Monday, December 5th, 2011
A message from a site called Twitter Birthday tweeted to me, naturally, reminded me that SMITH Mag has been on Twitter since November 16, 2006. What was going on back then? I had joined this oddball little site in anticipation of running a one-month contest called “What’s your Six-Word Memoir?” in collaboration with some guys I had met at a tech conference. Their company was called Twittr (no “e” back then) and they also had a fondness for the short form.
And so it was that just before Thanksgiving in 2006, SMITH’s team, consisting of co-founder, Tim Barkow, and senior editor, Rachel Fershleiser (pictured here at our book launch party with Summer Grimes, whose six-worder, “Not quite what I was planning,” became the book’s title and featured in a story in The New Yorker), and I quietly tossed out a challenge to the SMITH Magazine community: “How would you describe your life in exactly six words?” Our challenge was a personal twist on the legendary Hemingway six-word novel (”For sale: baby shoes, never worn.”) which we dubbed the Six-Word Memoir. (Read more about what happened at the Thanksgiving table in last year’s anniversary post.)
Our challenge was meant to last a month, at which point we declared former café worker turned Silicon Valley engineer Abigail Moorhouse the winner for her poetic, “Barrister, barista, what’s the diff, Mom?” About a year later, we published the first of our books with Harper Perennial, Not Quite What I Was Planning: Six-Word Memoirs by Writers Famous & Obscure.
What’s happened since those first memoirs started pouring in and that first book received so much attention is indeed not what we were planning. We’ve had more than half a million Six-Word Memoirs shared on SMITH and a second site, the incredible SMITH Teens. We’ve published seven books so far, including the just-released Six Words About Work and the forthcoming Six Words on the Jewish Life. A Japanese publishing company has put out a gorgeous edition in which the Japanese translations sit below the English Six-Word Memoir as a way for Japanese speakers to learn idiomatic English. We’ve created other offshoots as well, including a calendar, board game and T-shirts—products abiding, I believe, by our mission only to create products that are of a piece with SMITH’s mission to encourage self-expression and catalyze conversation. We hype ‘em all in our 2011 gift guide.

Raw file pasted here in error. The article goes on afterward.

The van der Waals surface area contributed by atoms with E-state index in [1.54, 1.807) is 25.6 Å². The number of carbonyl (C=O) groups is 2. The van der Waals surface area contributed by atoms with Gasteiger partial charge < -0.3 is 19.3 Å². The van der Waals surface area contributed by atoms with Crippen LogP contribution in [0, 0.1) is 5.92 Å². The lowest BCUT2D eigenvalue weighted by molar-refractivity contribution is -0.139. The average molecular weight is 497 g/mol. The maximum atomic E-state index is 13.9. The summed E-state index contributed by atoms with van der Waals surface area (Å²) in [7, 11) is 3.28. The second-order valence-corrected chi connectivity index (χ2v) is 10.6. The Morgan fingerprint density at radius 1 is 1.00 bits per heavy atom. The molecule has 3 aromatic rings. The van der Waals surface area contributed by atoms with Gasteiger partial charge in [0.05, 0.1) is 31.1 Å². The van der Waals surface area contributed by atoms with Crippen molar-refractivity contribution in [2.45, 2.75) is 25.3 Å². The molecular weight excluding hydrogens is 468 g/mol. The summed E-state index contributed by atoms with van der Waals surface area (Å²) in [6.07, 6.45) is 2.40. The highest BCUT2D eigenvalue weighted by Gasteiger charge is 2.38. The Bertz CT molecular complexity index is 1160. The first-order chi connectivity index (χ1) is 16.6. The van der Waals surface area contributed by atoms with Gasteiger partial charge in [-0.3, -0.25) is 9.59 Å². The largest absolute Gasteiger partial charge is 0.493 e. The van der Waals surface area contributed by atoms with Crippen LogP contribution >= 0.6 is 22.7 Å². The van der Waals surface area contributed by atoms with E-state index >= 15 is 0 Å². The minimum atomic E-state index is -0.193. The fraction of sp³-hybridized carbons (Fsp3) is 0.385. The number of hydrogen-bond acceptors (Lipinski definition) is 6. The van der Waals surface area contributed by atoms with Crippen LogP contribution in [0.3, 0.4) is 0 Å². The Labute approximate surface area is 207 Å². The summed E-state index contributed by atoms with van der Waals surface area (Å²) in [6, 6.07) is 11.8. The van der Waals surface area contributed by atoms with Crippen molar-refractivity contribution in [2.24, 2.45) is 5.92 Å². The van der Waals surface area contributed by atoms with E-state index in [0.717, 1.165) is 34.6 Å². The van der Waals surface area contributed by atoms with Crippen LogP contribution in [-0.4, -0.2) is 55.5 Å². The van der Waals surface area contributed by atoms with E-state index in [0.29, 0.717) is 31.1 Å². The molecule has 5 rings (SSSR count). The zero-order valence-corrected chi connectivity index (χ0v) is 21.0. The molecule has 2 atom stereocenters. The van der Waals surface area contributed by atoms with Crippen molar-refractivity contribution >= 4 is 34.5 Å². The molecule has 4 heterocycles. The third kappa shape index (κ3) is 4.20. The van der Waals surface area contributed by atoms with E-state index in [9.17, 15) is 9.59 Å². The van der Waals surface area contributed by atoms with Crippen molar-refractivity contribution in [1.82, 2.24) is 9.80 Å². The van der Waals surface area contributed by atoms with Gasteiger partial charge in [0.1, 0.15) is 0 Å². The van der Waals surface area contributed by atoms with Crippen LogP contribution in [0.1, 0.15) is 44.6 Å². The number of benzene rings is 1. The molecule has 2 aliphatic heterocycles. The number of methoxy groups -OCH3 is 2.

Best of all, we’ve engaged in collaborations with organizations such as the youth nonprofit To Write Love on Her Arms, the veterans group, Iraq and Afghanistan Veterans of America and classrooms across the world (such as the amazing crew at the Bushwick-based Still Waters in a Storm, pictured above, who turned this blank blackboard into a torrent of self-expression). Each day Google Alerts reveal the witty and wonderful ways others employ the form, from a Rubik’s Cube comprised of a Six-Word Memoir to a food truck holding impromptu six-word slams.
This simple form may be adapted by SMITH from Hemingway, but the breadth and depth of what Six-Word Memoirs have achieved are due to the amazing community of storytellers on SMITH—an amazing and merry band of Loons and Poets—and far beyond the borders of this site. In a talk I gave at the technology and innovation conference PopTech (embedded, above), I tell the story of six and its magical manifestations as well as I ever have.
I started SMITH because I wanted to create a new kind of magazine, one powered by the stories of real people who wanted to give writing a shot and perhaps weren’t sure how or where to start. What I’ve learned in nearly six years of doing this site and five years of the Six-Word Memoir project is that it’s not a magazine at all, but rather a community. It’s a community fulfilling SMITH Mag’s mission in exactly the way I had hoped: a place where the storytelling playing field is a level one, and self-expression has no limits at all.